Team Canada will rely largely on youthful vigor for the 2010 World Hockey Championships in Germany.
But while general manager Mark Messier may not have assembled the best team available, he did, in fact, assemble the RIGHT team.
While the European elite leagues’ finish their respective seasons just in time for the world championships, the NHL’s playoffs are just getting started.
Come April, our best players, at least a significant number of them, are either vying for a Stanley Cup, spending much valued time with their familes, or sipping wheat-based beverages on a beach in South America.
Messier’s choice to go with youth, mixed with a few veteran leaders, will pay dividends well beyond any success at this year’s tournament.
From Team Canada’s perspective, the choice to go with a younger roster creates a deeper pool of players with international experience once the Olympics roll around (or perhaps the World Cup, if the NHL pulls the plug on Sochi).
It’s particularly great for players like John Tavares, Matt Duchene, and Evander Kane- still teenagers- to get some international experience at the senior level.
Furthermore, several other emerging players, like Mark Giordano and Rich Peverley, are playing for Team Canada for the first time, either at the senior or junior level.It’s equally important that these players get some international experience. It’s not inconceivable that some of these individuals will get consideration for Team Canada on a larger stage in years to come. For such players, the world championships are the ideal stepping stone.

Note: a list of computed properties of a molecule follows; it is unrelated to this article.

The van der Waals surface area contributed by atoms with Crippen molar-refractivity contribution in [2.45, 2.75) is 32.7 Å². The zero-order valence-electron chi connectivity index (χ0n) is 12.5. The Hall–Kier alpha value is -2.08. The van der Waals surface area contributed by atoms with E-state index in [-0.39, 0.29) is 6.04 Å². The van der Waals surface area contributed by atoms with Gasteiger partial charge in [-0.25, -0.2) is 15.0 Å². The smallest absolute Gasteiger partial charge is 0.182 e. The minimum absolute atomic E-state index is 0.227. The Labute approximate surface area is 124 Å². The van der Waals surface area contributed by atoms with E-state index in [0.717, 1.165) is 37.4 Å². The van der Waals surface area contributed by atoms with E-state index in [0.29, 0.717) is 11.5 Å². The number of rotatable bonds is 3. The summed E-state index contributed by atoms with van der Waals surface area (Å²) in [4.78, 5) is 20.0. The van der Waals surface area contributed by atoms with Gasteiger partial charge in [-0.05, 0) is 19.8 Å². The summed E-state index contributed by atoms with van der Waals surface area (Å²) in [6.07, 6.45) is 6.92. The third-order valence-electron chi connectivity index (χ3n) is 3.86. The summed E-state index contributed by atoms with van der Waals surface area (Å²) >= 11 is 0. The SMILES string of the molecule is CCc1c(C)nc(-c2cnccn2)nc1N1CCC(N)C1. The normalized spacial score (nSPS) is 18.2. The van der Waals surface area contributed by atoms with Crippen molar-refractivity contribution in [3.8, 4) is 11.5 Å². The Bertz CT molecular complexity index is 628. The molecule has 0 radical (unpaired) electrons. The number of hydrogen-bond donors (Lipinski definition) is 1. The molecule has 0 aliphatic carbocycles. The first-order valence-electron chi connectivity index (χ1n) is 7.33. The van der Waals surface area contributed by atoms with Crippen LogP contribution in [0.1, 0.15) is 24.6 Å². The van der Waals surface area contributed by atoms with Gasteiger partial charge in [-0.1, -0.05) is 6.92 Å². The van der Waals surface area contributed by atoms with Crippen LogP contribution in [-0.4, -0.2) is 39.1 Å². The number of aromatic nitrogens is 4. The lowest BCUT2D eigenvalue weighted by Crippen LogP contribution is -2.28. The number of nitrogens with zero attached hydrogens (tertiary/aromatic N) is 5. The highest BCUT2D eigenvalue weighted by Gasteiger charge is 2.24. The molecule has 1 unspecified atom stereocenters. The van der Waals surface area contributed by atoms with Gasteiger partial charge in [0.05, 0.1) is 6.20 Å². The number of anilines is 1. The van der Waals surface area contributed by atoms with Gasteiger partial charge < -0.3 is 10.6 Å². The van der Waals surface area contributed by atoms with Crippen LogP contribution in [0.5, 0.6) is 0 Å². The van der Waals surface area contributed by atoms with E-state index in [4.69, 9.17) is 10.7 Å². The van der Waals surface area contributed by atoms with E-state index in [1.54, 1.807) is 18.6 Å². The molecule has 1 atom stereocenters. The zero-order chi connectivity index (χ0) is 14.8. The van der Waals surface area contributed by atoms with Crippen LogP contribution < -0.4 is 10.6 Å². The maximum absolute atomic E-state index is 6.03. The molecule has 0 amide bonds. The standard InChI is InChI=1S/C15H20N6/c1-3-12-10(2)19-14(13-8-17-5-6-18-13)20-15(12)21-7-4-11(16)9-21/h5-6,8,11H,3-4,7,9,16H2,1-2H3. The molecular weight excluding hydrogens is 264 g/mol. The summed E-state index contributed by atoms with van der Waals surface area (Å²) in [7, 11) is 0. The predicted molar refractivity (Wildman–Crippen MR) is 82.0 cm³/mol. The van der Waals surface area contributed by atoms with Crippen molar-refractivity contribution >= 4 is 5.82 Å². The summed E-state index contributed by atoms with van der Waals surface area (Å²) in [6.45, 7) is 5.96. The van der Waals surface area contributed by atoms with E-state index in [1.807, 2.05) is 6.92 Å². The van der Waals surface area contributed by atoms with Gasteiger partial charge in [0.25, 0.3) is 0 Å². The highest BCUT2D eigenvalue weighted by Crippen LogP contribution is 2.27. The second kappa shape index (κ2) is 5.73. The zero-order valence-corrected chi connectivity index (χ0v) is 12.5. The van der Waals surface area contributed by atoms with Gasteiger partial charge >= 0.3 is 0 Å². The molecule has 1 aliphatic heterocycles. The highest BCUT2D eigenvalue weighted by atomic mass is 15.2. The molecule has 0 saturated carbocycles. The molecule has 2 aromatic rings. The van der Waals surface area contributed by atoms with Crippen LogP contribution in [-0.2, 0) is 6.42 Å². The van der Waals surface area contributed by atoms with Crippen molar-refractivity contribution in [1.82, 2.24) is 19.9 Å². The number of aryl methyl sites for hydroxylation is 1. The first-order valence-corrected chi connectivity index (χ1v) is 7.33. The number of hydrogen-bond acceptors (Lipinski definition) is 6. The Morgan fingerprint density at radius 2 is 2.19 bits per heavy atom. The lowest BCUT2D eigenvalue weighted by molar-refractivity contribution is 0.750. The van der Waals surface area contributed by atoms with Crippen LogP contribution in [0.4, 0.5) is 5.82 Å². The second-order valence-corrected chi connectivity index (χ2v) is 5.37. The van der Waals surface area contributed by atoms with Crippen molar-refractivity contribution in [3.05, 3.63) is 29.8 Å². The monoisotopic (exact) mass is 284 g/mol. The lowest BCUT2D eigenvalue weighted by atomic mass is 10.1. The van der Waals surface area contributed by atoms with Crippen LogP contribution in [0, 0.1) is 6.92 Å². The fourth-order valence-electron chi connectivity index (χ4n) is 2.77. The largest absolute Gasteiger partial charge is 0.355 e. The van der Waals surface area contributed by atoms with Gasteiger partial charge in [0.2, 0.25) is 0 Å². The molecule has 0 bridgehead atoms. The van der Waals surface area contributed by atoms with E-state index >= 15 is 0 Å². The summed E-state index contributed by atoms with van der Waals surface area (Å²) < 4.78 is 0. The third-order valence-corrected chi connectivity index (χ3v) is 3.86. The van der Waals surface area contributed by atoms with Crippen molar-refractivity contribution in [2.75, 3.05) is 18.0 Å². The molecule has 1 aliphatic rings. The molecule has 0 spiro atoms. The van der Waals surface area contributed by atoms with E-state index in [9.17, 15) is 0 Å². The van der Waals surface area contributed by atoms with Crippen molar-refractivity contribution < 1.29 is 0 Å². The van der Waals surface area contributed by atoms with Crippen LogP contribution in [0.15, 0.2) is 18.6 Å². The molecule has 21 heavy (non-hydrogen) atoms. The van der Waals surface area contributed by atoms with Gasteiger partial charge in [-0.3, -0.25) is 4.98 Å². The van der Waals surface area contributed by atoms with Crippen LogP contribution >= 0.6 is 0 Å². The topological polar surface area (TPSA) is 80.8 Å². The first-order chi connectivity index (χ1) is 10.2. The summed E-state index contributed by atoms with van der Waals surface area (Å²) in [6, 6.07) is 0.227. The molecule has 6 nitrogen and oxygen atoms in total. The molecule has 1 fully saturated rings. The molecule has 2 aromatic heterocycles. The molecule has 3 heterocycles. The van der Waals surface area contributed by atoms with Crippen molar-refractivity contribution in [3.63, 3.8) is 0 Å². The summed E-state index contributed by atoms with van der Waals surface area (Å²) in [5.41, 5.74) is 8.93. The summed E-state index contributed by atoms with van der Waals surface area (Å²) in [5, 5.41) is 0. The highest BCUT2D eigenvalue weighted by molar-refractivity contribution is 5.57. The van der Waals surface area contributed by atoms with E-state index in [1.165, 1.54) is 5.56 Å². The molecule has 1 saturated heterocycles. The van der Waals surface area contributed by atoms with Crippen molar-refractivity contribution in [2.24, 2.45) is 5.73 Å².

That’s not to say that this team can’t win NOW.
Veterans like Ryan Smyth, Ray Whitney, and Corey Perry add not only the leadership these young players need, but the scoring and grit needed to make Canada competitive in the medal round.
Still, with the absence of available stars like Vincent Lecavalier, Martin St.Louis, and Mike Green(hmmmm…), Canada’s young guns will be expected to fill big shoes.
Steven Stamkos,for example, may already be considered a legitimate leader in his own right.
A returning silver-medallist, and defending Maurice Richard Trophy co-winner, Stamkos will play a role of increased importance this time around.
As for the man that’s expected to bring everything together, head coach Craig MacTavish is just what the hockey doctor ordered.
MacTavish, known as a fine communicator,strategist ,and mentor of inexperienced players, will need this team to buy into his system very quickly. Canada’s coach has stated that he will tinker with his lineup during the tournament.If MacTavish can achieve the right chemistry,as he’s proven he can do in the past,then this team may well be greater than the sum of it’s very young parts.
(Canada opened the tournament with a 5-1 win over Italy on Monday, and will resume preliminary round action Monday against Latvia)
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Written by Daniel Maloney